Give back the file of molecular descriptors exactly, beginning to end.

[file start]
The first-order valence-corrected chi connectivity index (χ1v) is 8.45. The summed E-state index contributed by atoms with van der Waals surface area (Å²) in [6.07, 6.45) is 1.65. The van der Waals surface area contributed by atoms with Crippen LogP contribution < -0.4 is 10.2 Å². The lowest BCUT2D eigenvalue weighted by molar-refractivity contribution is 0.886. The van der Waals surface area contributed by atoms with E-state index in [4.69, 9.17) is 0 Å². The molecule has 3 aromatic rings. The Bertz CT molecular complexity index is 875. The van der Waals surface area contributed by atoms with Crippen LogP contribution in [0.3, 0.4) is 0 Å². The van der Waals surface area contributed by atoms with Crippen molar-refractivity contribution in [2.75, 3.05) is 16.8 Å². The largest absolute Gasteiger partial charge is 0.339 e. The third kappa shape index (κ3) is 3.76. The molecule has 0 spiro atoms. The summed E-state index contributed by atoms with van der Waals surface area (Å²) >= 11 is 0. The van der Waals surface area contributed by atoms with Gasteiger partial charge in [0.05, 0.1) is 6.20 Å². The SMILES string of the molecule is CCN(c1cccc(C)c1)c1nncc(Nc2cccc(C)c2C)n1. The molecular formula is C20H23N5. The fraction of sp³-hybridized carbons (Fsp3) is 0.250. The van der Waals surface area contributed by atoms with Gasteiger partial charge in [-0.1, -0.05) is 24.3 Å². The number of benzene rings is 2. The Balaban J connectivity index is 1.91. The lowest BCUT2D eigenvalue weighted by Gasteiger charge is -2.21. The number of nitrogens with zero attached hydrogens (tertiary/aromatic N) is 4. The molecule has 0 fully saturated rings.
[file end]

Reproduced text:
The first-order valence-corrected chi connectivity index (χ1v) is 8.45. The summed E-state index contributed by atoms with van der Waals surface area (Å²) in [6.07, 6.45) is 1.65. The van der Waals surface area contributed by atoms with Crippen LogP contribution < -0.4 is 10.2 Å². The lowest BCUT2D eigenvalue weighted by molar-refractivity contribution is 0.886. The van der Waals surface area contributed by atoms with E-state index in [4.69, 9.17) is 0 Å². The molecule has 3 aromatic rings. The Bertz CT molecular complexity index is 875. The van der Waals surface area contributed by atoms with Crippen LogP contribution in [0.3, 0.4) is 0 Å². The van der Waals surface area contributed by atoms with Crippen molar-refractivity contribution in [2.75, 3.05) is 16.8 Å². The largest absolute Gasteiger partial charge is 0.339 e. The third kappa shape index (κ3) is 3.76. The molecule has 0 spiro atoms. The summed E-state index contributed by atoms with van der Waals surface area (Å²) >= 11 is 0. The van der Waals surface area contributed by atoms with Gasteiger partial charge in [0.05, 0.1) is 6.20 Å². The SMILES string of the molecule is CCN(c1cccc(C)c1)c1nncc(Nc2cccc(C)c2C)n1. The molecular formula is C20H23N5. The fraction of sp³-hybridized carbons (Fsp3) is 0.250. The van der Waals surface area contributed by atoms with Gasteiger partial charge in [-0.1, -0.05) is 24.3 Å². The number of benzene rings is 2. The Balaban J connectivity index is 1.91. The lowest BCUT2D eigenvalue weighted by Gasteiger charge is -2.21. The number of nitrogens with zero attached hydrogens (tertiary/aromatic N) is 4. The molecule has 0 fully saturated rings.